Skilled in the ways of seduction, he rarely faced opposition to his desires, taking whoever he wanted, whenever he wanted, regardless of class, age or marital status. Indeed, Marinus was as likely to be found in a virgin’s bed as her grandmother’s, and on the rare occasions when his advances were rebuffed he assumed the woman suffered from a disorder of the mind and took her anyway, for he recognized no one’s rights but his own and those of his peers within the Roman legion. He was a brute, certainly, but people adored his company, and I, like them, was desperate for him to love me, to show some added favor toward me as his son. This was a battle that I would never win.

When Marinus and Floriana first met, my mother was promised to another man and only a week from her wedding. She was not in love, of course, but a woman who felt any emotion other than gratitude toward the man who had chosen her would have been regarded as an eccentric. The marriage had been brokered by her father, Naevius of Bethlehem, who accompanied her to the marketplace that morning to negotiate with one of the street vendors over the price of his raisins. While the men haggled, Floriana slipped away, making her way toward one of the textile stalls, where she ran her hand along some dhakai cloth that the trader claimed had been imported from the kingdom of Vanga at great expense.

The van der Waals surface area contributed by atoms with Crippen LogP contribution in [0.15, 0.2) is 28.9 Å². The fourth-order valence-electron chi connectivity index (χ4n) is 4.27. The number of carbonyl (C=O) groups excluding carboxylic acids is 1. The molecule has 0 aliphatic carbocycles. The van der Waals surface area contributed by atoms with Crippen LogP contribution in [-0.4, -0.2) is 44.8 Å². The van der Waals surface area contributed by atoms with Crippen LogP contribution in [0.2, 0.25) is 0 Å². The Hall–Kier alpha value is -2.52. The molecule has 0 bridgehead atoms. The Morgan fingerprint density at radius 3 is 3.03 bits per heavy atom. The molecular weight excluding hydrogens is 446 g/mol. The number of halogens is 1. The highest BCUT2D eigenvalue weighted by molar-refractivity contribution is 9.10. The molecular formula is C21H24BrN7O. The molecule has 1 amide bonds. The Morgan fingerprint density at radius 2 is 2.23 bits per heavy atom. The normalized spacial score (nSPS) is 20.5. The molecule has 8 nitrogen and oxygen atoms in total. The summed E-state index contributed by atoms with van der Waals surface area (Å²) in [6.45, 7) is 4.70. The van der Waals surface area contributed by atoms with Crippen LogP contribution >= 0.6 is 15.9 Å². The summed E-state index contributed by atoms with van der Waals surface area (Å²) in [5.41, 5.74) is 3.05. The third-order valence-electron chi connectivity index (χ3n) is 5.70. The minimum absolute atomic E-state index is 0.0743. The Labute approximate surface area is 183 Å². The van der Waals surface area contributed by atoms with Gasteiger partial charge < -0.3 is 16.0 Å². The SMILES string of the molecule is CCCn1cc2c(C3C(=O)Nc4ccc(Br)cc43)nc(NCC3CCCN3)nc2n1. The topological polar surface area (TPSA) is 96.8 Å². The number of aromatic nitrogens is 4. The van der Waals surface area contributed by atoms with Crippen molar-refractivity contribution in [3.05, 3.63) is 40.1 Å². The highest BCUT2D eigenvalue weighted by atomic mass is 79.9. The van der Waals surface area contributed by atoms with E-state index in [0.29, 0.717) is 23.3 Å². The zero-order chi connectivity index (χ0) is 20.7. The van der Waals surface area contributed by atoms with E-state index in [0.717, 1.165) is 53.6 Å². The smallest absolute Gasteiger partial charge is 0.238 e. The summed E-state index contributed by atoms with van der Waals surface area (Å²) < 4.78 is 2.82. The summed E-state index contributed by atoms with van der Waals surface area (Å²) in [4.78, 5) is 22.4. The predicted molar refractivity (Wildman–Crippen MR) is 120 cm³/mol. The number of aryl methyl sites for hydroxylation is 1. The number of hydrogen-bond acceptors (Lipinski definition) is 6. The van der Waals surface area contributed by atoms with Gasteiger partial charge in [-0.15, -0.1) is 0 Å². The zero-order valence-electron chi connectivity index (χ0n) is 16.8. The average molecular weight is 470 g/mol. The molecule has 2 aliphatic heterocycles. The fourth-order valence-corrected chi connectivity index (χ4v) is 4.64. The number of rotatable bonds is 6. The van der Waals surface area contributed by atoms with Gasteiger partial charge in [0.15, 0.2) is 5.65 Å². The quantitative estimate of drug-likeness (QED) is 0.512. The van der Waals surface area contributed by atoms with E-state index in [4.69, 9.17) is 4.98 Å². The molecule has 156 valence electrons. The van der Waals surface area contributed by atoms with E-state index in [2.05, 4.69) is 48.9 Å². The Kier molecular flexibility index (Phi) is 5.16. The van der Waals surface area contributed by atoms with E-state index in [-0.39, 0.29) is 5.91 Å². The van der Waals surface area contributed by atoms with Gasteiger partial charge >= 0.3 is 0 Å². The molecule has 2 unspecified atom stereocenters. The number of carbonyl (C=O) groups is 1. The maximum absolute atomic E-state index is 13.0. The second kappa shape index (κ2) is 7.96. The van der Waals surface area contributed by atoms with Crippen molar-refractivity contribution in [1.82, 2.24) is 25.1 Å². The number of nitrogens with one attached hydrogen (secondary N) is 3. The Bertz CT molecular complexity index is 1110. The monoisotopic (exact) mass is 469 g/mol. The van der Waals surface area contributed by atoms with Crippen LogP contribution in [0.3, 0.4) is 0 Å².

“Very beautiful,” he assured her, placing his hands together, as if in prayer, to convince her of his honesty. “In that distant place, women make their dresses from these fabrics and their husbands fill their bellies with many babies.”

It was while Floriana was inspecting the man’s wares that my father emerged from the doorway of a nearby house and caught sight of her for the first time. He’d spent the morning in bed with the wife of a local tax collector, ravaging her three times in quick succession as payback for the percentage of his wages that he was forced to return to the imperial purse, but his erotic spirits were ignited once again when he saw the great beauty standing on the other side of the street. He observed the sensual manner in which her fingers stroked the material, her tongue running across her upper lip in pleasure as she caressed the cloth, and felt a longing inside him different to the basic desire for sex that stalked his every waking moment. Here was a new emotion, igniting in the pit of his stomach before coursing through his veins and stimulating every nerve ending. Sensing his gaze, my mother turned and glanced in his direction, flushing immediately, for she had never looked upon so handsome a man before. For her, too, something that had lain dormant inside began to stir.